The China Academy of Translation, a research institute affiliated with the China International Publishing Group, the country's leading international publisher, has analyzed prevailing terms concerning the China-proposed Belt and Road Initiative and translated them into a number of foreign languages. In each issue, Beijing Review presents some of these keywords to help readers know more about the initiative.
A Five-Pronged Approach
In his speech at Kazakhstan's Nazarbayev University on September 7, 2013, President Xi Jinping proposed building a new Silk Road Economic Belt by promoting policy coordination, road connectivity, unimpeded trade, currency convertibility and strengthened people-to-people ties.
The white paper the Chinese Government issued on March 28, 2015 also calls for policy coordination, infrastructure connectivity, unimpeded trade, financial integration and strengthened people-to-people ties (a five-pronged approach), so as to build a community of shared interests and responsibilities and with a shared future on the basis of mutual trust, economic integration and cultural inclusiveness.
While the five components of this approach are distinct from one another, and the focus may shift between them at different stages of building the Belt and Road, they form an integrated whole and are inseparable and mutually reinforcing.
Steering Group for the Belt and Road Initiative
Implementing the Belt and Road Initiative is a massive undertaking. Domestically, it involves a wide range of government agencies, businesses and civil society organizations. Many projects are likely to extend over years. Integrated planning and guidance are essential. A steering group for the Belt and Road Initiative has thus been established at the national level to study important issues related to planning, policy and projects as well as to provide guidance and coordination in the implementation of the initiative. Headed by Vice Premier Zhang Gaoli, the group consists of representatives from relevant government agencies, including the Foreign Ministry and the Ministry of Commerce. The secretariat of the steering group, which is placed under the National Development and Reform Commission, is responsible for the day-to-day work of the group. Steering groups at ministerial and provincial levels have also been established, each headed by a key member of the leadership team of the ministry or province (or autonomous region or municipality) concerned.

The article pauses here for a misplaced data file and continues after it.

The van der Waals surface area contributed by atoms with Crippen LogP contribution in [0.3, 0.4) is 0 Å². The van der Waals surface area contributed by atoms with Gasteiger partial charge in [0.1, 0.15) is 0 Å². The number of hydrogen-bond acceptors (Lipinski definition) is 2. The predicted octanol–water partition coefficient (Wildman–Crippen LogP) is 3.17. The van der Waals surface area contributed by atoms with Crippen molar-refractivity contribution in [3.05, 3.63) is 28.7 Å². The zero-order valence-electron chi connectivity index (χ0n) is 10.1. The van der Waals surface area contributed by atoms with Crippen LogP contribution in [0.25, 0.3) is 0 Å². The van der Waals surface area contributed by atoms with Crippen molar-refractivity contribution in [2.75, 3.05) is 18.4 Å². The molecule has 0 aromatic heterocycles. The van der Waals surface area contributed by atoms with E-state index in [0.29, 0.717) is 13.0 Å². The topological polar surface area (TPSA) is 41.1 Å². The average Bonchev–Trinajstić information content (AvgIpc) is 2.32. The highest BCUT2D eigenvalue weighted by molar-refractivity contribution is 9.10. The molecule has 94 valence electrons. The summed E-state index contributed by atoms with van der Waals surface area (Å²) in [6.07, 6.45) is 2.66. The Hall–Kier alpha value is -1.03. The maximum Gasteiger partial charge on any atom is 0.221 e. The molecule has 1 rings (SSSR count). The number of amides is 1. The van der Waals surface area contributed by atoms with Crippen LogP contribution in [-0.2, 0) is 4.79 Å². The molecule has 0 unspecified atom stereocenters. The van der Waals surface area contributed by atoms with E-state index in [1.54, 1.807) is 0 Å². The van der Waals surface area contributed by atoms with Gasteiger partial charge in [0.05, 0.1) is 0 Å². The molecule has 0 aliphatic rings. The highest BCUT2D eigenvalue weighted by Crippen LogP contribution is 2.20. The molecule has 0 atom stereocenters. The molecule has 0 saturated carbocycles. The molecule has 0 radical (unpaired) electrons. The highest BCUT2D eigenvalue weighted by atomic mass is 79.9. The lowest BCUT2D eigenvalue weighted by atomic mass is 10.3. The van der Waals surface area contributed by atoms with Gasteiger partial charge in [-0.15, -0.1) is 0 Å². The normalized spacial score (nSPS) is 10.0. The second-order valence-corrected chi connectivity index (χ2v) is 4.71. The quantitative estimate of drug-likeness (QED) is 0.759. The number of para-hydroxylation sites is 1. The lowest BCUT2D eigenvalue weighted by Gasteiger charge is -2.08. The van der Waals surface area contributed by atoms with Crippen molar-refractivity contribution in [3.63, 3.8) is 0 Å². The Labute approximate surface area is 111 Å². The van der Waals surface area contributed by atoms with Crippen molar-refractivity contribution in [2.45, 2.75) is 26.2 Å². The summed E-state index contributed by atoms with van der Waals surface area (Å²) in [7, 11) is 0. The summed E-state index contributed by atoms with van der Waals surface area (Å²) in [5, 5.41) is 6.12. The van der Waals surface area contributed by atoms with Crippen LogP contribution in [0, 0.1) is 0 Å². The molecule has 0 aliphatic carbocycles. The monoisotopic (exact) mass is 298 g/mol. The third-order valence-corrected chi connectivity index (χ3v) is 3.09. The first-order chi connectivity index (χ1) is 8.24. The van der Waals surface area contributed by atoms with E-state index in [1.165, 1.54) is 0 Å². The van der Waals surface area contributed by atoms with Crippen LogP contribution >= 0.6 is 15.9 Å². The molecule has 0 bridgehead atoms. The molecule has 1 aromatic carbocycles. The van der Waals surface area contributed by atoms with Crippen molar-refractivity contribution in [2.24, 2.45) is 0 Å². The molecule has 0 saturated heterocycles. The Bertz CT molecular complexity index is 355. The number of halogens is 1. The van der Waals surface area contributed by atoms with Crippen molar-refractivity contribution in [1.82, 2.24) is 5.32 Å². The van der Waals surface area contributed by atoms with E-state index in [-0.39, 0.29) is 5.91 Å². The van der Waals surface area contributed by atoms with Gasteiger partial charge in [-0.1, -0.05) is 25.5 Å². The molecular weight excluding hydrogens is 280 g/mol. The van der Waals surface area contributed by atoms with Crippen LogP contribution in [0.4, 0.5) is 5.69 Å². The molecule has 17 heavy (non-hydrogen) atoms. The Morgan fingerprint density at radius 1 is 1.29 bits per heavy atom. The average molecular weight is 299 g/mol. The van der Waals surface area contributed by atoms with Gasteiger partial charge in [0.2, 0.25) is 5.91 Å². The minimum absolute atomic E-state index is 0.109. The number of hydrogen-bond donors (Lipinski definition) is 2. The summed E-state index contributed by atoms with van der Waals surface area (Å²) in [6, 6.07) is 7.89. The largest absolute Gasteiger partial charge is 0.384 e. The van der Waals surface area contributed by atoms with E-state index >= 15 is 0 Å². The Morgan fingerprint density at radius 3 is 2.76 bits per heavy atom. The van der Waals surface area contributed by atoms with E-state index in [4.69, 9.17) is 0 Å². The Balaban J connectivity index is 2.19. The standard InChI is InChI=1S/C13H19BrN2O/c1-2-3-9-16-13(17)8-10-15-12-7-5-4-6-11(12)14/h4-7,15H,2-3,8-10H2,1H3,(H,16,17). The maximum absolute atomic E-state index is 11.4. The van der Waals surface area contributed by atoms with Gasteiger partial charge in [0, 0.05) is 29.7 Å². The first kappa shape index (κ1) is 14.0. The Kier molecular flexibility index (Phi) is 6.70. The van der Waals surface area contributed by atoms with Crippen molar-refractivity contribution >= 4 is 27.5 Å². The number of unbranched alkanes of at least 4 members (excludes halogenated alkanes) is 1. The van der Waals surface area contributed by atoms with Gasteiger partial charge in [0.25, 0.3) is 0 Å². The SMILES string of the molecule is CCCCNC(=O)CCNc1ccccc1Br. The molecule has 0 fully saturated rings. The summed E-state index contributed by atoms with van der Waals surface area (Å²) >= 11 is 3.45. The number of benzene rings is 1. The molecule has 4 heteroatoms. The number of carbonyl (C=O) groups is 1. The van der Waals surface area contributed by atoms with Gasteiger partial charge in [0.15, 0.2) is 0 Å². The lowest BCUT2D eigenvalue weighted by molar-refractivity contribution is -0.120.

Vision and Actions on Jointly Building Silk Road Economic Belt and 21st-Century Maritime Silk Road
A white paper entitled Vision and Actions on Jointly Building Silk Road Economic Belt and 21st-Century Maritime Silk Road was jointly issued by China's National Development and Reform Commission, Ministry of Foreign Affairs and Ministry of Commerce with the authorization of the State Council on March 28, 2015.
The document explains the background of the initiative and outlines its guiding principles, broad objectives and the priority areas and mechanisms for cooperation. It emphasizes the need for joint efforts through consultation to bring benefits to all. Also highlighted is the inclusive approach to building the Belt and Road, with a focus on finding win-win solutions—achieving success requires collaboration of the countries along the proposed routes, rather than a solo performance by China. The white paper goes on to illustrate the specific roles that can be played by China's provinces and autonomous regions, like Fujian and Xinjiang, in implementing the initiative.
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